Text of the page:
Polesitter Alex Tagliani has looked fast all month long and don’t rule out a certain driver called Danica Patrick who has consistently run well at the Brickyard. In short, it should be a fascinating race to see who gets to drink the milk in victory lane. If you don’t watch much IndyCar, this would be one race to take a look at.
Finally, and since this really is a NASCAR website, there’s the longest race on the grueling 36-race schedule – the Coca-Cola 600. First run in 1960, the 600-mile race is one of the crown jewels of our great sport and the inaugural event was won by Joe Lee Johnson (there’s a familiar name in victory lane huh?) one of his two victories in a seven year 55-race career.
The 600 is also the longest race held on any oval in any form of motorsport. This Sunday evening’s race will also be the 105th points-paying race at Charlotte Motor Speedway. Don’t rule out a first-time winner either with champions David Pearson (1961), Jeff Gordon (1994), Bobby Labonte (1995), Matt Kenseth (2000) and also non-champions Casey Mears (2007) and David Reutimann (2009) all picking up their first victories at NASCAR’s home track.
Originally conceived as an attempt to rival the Indy 500, the Coke 600 has run on the same day as the 500 since 1974. Seven drivers have won both the All-Star Race and the 600 in the same season – Darrell Waltrip (1985), Davey Allison (1991), Dale Earnhardt (1993), Jeff Gordon (1997), Jimmie Johnson (2003), Kasey Kahne (2008) and Kurt Busch in 2010 – so keep your eyes on the backflip king, Carl Edwards, who will be looking to become the eighth member of an elite club.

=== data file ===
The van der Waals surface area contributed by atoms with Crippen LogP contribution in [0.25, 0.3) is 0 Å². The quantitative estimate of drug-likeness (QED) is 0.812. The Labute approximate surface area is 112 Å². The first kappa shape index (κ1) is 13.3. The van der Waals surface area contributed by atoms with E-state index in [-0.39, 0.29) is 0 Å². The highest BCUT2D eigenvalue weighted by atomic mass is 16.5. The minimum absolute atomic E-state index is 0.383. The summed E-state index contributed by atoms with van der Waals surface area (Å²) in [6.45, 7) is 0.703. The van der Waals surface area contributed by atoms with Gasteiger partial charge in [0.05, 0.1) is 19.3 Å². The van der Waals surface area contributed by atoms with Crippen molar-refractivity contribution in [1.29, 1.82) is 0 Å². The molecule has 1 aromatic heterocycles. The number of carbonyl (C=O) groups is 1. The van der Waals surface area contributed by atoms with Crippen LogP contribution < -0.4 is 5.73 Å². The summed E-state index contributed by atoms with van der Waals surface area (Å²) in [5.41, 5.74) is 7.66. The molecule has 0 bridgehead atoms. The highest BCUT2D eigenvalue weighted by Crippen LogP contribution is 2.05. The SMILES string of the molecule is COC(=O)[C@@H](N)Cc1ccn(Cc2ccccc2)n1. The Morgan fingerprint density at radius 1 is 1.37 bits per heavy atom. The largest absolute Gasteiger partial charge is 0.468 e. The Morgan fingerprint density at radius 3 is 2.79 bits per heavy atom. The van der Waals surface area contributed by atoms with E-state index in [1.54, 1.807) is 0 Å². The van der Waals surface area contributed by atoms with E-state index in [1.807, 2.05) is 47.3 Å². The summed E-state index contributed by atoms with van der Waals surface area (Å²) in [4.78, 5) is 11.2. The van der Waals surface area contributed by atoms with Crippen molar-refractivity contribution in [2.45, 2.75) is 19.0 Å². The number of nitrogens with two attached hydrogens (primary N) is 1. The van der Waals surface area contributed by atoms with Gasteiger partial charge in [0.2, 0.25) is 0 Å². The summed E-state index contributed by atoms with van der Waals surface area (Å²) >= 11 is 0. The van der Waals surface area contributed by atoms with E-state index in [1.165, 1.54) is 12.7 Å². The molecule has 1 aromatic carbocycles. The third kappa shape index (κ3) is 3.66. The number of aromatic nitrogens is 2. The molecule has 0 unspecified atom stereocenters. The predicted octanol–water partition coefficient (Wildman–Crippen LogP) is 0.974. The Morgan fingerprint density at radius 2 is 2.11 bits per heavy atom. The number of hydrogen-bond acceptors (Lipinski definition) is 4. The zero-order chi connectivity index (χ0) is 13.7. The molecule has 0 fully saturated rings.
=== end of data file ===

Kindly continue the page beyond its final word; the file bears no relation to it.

So there is just a little taste of what is to come on a truly epic day of racing across three racing disciplines: Formula 1, IndyCar and NASCAR. We might not get three classics but I, for one, will certainly be glued to the screen all Sunday long. Hope you enjoy it, race fans.
About the author
Danny starts his 12th year with Frontstretch in 2018, writing the Tuesday signature column 5 Points To Ponder. An English transplant living in San Francisco, by way of New York City, he’s had an award-winning marketing career with some of the biggest companies sponsoring sports. Working with racers all over the country, his freelance writing has even reached outside the world of racing to include movie screenplays.